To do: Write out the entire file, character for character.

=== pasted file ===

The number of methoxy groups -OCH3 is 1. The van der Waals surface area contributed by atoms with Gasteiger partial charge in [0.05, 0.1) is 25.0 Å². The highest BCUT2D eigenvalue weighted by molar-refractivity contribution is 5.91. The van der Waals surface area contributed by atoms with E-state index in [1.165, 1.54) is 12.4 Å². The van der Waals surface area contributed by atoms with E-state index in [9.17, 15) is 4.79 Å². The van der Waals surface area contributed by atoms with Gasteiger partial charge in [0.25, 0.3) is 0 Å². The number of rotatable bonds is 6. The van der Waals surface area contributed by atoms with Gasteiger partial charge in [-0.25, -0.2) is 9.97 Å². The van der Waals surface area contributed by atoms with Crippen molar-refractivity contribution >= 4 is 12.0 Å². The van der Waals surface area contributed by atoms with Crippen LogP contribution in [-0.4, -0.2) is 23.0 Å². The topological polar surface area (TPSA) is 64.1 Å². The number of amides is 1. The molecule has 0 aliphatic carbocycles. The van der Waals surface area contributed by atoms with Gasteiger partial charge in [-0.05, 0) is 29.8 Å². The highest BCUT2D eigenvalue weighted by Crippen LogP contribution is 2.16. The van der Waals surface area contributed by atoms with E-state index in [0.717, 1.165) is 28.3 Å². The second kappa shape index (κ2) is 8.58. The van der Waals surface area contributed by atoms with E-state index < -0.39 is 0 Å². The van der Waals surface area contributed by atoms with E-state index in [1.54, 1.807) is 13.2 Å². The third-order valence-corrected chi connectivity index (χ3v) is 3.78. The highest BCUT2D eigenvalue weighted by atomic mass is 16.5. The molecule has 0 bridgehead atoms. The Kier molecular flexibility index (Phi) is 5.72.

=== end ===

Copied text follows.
The number of methoxy groups -OCH3 is 1. The van der Waals surface area contributed by atoms with Gasteiger partial charge in [0.05, 0.1) is 25.0 Å². The highest BCUT2D eigenvalue weighted by molar-refractivity contribution is 5.91. The van der Waals surface area contributed by atoms with E-state index in [1.165, 1.54) is 12.4 Å². The van der Waals surface area contributed by atoms with E-state index in [9.17, 15) is 4.79 Å². The van der Waals surface area contributed by atoms with Gasteiger partial charge in [0.25, 0.3) is 0 Å². The number of rotatable bonds is 6. The van der Waals surface area contributed by atoms with Gasteiger partial charge in [-0.25, -0.2) is 9.97 Å². The van der Waals surface area contributed by atoms with Crippen molar-refractivity contribution >= 4 is 12.0 Å². The van der Waals surface area contributed by atoms with Crippen LogP contribution in [-0.4, -0.2) is 23.0 Å². The topological polar surface area (TPSA) is 64.1 Å². The number of amides is 1. The molecule has 0 aliphatic carbocycles. The van der Waals surface area contributed by atoms with Gasteiger partial charge in [-0.05, 0) is 29.8 Å². The highest BCUT2D eigenvalue weighted by Crippen LogP contribution is 2.16. The van der Waals surface area contributed by atoms with E-state index in [0.717, 1.165) is 28.3 Å². The second kappa shape index (κ2) is 8.58. The van der Waals surface area contributed by atoms with E-state index < -0.39 is 0 Å². The van der Waals surface area contributed by atoms with E-state index in [1.54, 1.807) is 13.2 Å². The third-order valence-corrected chi connectivity index (χ3v) is 3.78. The highest BCUT2D eigenvalue weighted by atomic mass is 16.5. The molecule has 0 bridgehead atoms. The Kier molecular flexibility index (Phi) is 5.72.